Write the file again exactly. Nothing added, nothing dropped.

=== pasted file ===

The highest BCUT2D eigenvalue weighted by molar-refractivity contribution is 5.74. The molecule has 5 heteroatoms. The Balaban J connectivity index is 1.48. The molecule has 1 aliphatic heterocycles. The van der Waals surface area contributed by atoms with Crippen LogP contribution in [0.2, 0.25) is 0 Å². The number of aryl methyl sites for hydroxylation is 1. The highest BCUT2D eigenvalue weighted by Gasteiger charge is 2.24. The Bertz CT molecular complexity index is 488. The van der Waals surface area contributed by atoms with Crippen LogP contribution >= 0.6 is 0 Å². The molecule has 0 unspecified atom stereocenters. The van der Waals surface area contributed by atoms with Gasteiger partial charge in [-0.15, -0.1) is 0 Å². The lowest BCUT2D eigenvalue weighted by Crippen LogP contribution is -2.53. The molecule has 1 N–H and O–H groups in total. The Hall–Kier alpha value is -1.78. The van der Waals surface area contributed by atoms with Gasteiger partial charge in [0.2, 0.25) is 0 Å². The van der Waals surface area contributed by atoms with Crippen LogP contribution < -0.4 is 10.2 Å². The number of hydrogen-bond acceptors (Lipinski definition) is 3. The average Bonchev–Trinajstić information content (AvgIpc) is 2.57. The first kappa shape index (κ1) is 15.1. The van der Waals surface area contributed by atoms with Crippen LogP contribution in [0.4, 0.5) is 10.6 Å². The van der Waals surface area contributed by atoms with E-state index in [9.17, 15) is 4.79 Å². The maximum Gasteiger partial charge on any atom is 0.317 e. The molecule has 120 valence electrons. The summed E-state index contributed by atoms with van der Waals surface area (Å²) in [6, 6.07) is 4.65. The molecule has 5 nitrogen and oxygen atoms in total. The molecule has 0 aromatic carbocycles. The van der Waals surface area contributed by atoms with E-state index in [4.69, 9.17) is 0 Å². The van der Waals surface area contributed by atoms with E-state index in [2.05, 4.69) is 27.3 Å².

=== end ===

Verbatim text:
The highest BCUT2D eigenvalue weighted by molar-refractivity contribution is 5.74. The molecule has 5 heteroatoms. The Balaban J connectivity index is 1.48. The molecule has 1 aliphatic heterocycles. The van der Waals surface area contributed by atoms with Crippen LogP contribution in [0.2, 0.25) is 0 Å². The number of aryl methyl sites for hydroxylation is 1. The highest BCUT2D eigenvalue weighted by Gasteiger charge is 2.24. The Bertz CT molecular complexity index is 488. The van der Waals surface area contributed by atoms with Crippen LogP contribution >= 0.6 is 0 Å². The molecule has 0 unspecified atom stereocenters. The van der Waals surface area contributed by atoms with Gasteiger partial charge in [-0.15, -0.1) is 0 Å². The lowest BCUT2D eigenvalue weighted by Crippen LogP contribution is -2.53. The molecule has 1 N–H and O–H groups in total. The Hall–Kier alpha value is -1.78. The van der Waals surface area contributed by atoms with Gasteiger partial charge in [0.2, 0.25) is 0 Å². The van der Waals surface area contributed by atoms with Crippen LogP contribution < -0.4 is 10.2 Å². The number of hydrogen-bond acceptors (Lipinski definition) is 3. The average Bonchev–Trinajstić information content (AvgIpc) is 2.57. The first kappa shape index (κ1) is 15.1. The van der Waals surface area contributed by atoms with Crippen LogP contribution in [0.4, 0.5) is 10.6 Å². The van der Waals surface area contributed by atoms with E-state index in [9.17, 15) is 4.79 Å². The maximum Gasteiger partial charge on any atom is 0.317 e. The molecule has 120 valence electrons. The summed E-state index contributed by atoms with van der Waals surface area (Å²) in [6, 6.07) is 4.65. The molecule has 5 nitrogen and oxygen atoms in total. The molecule has 0 aromatic carbocycles. The van der Waals surface area contributed by atoms with E-state index in [4.69, 9.17) is 0 Å². The van der Waals surface area contributed by atoms with E-state index in [2.05, 4.69) is 27.3 Å².